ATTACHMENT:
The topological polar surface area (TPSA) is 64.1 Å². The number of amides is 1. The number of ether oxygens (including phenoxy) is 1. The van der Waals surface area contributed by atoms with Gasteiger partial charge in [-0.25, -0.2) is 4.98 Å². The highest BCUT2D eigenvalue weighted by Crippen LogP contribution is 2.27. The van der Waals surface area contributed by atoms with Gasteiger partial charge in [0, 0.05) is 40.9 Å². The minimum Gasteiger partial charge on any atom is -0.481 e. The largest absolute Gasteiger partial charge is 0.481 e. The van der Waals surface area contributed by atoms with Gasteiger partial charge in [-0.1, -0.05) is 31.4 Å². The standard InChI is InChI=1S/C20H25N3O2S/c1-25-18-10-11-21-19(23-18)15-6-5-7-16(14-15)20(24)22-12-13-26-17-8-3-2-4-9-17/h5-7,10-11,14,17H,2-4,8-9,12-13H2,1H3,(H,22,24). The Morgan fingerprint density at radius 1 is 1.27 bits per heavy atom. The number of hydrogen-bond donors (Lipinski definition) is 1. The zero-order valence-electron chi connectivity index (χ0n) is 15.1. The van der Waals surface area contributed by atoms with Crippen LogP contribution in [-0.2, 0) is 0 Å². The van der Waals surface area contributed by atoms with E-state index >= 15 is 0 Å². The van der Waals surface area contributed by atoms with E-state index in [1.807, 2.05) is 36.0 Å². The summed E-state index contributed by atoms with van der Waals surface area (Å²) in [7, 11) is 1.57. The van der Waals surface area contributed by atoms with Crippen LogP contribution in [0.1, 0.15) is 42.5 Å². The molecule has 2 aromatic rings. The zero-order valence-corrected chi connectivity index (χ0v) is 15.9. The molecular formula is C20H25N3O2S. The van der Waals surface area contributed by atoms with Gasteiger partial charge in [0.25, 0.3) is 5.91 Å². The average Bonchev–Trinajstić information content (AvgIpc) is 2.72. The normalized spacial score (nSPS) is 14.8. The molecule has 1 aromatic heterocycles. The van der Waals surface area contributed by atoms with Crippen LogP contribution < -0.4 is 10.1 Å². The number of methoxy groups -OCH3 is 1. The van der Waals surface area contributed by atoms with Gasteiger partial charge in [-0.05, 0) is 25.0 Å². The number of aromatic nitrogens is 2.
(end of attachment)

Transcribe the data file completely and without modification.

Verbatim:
The topological polar surface area (TPSA) is 64.1 Å². The number of amides is 1. The number of ether oxygens (including phenoxy) is 1. The van der Waals surface area contributed by atoms with Gasteiger partial charge in [-0.25, -0.2) is 4.98 Å². The highest BCUT2D eigenvalue weighted by Crippen LogP contribution is 2.27. The van der Waals surface area contributed by atoms with Gasteiger partial charge in [0, 0.05) is 40.9 Å². The minimum Gasteiger partial charge on any atom is -0.481 e. The largest absolute Gasteiger partial charge is 0.481 e. The van der Waals surface area contributed by atoms with Gasteiger partial charge in [-0.1, -0.05) is 31.4 Å². The standard InChI is InChI=1S/C20H25N3O2S/c1-25-18-10-11-21-19(23-18)15-6-5-7-16(14-15)20(24)22-12-13-26-17-8-3-2-4-9-17/h5-7,10-11,14,17H,2-4,8-9,12-13H2,1H3,(H,22,24). The Morgan fingerprint density at radius 1 is 1.27 bits per heavy atom. The number of hydrogen-bond donors (Lipinski definition) is 1. The zero-order valence-electron chi connectivity index (χ0n) is 15.1. The van der Waals surface area contributed by atoms with Crippen LogP contribution in [-0.2, 0) is 0 Å². The van der Waals surface area contributed by atoms with E-state index >= 15 is 0 Å². The van der Waals surface area contributed by atoms with E-state index in [1.807, 2.05) is 36.0 Å². The summed E-state index contributed by atoms with van der Waals surface area (Å²) in [7, 11) is 1.57. The van der Waals surface area contributed by atoms with Crippen LogP contribution in [0.1, 0.15) is 42.5 Å². The molecule has 2 aromatic rings. The zero-order valence-corrected chi connectivity index (χ0v) is 15.9. The molecular formula is C20H25N3O2S. The van der Waals surface area contributed by atoms with Gasteiger partial charge in [0.25, 0.3) is 5.91 Å². The average Bonchev–Trinajstić information content (AvgIpc) is 2.72. The normalized spacial score (nSPS) is 14.8. The molecule has 1 aromatic heterocycles. The van der Waals surface area contributed by atoms with Crippen LogP contribution < -0.4 is 10.1 Å². The number of methoxy groups -OCH3 is 1. The van der Waals surface area contributed by atoms with Gasteiger partial charge in [-0.05, 0) is 25.0 Å². The number of aromatic nitrogens is 2.